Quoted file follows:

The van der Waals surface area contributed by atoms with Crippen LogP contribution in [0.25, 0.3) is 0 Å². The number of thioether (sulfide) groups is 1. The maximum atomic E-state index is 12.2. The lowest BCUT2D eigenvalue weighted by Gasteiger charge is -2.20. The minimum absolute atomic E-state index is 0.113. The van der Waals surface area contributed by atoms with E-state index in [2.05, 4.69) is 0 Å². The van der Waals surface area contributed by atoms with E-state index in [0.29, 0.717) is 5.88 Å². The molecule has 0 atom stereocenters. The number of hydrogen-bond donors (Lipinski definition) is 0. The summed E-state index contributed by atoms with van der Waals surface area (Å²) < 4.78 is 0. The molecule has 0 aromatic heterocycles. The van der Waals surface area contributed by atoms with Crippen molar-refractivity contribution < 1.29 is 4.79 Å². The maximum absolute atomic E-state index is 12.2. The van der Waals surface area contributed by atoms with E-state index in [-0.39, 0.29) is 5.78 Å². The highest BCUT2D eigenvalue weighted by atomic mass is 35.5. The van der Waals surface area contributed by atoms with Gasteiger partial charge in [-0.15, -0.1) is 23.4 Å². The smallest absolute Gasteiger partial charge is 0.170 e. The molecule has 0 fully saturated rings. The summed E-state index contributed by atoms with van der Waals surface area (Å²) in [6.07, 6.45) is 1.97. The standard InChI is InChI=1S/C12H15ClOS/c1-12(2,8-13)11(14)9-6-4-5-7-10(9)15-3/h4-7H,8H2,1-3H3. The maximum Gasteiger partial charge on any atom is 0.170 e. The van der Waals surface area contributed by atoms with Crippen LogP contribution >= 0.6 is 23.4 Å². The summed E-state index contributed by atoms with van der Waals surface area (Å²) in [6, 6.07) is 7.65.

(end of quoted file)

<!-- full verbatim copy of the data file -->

The van der Waals surface area contributed by atoms with Crippen LogP contribution in [0.25, 0.3) is 0 Å². The number of thioether (sulfide) groups is 1. The maximum atomic E-state index is 12.2. The lowest BCUT2D eigenvalue weighted by Gasteiger charge is -2.20. The minimum absolute atomic E-state index is 0.113. The van der Waals surface area contributed by atoms with E-state index in [2.05, 4.69) is 0 Å². The van der Waals surface area contributed by atoms with E-state index in [0.29, 0.717) is 5.88 Å². The molecule has 0 atom stereocenters. The number of hydrogen-bond donors (Lipinski definition) is 0. The summed E-state index contributed by atoms with van der Waals surface area (Å²) < 4.78 is 0. The molecule has 0 aromatic heterocycles. The van der Waals surface area contributed by atoms with Crippen molar-refractivity contribution < 1.29 is 4.79 Å². The maximum absolute atomic E-state index is 12.2. The van der Waals surface area contributed by atoms with E-state index in [-0.39, 0.29) is 5.78 Å². The highest BCUT2D eigenvalue weighted by atomic mass is 35.5. The van der Waals surface area contributed by atoms with Gasteiger partial charge in [-0.15, -0.1) is 23.4 Å². The smallest absolute Gasteiger partial charge is 0.170 e. The molecule has 0 fully saturated rings. The summed E-state index contributed by atoms with van der Waals surface area (Å²) in [6.07, 6.45) is 1.97. The standard InChI is InChI=1S/C12H15ClOS/c1-12(2,8-13)11(14)9-6-4-5-7-10(9)15-3/h4-7H,8H2,1-3H3. The maximum Gasteiger partial charge on any atom is 0.170 e. The van der Waals surface area contributed by atoms with Crippen LogP contribution >= 0.6 is 23.4 Å². The summed E-state index contributed by atoms with van der Waals surface area (Å²) in [6, 6.07) is 7.65.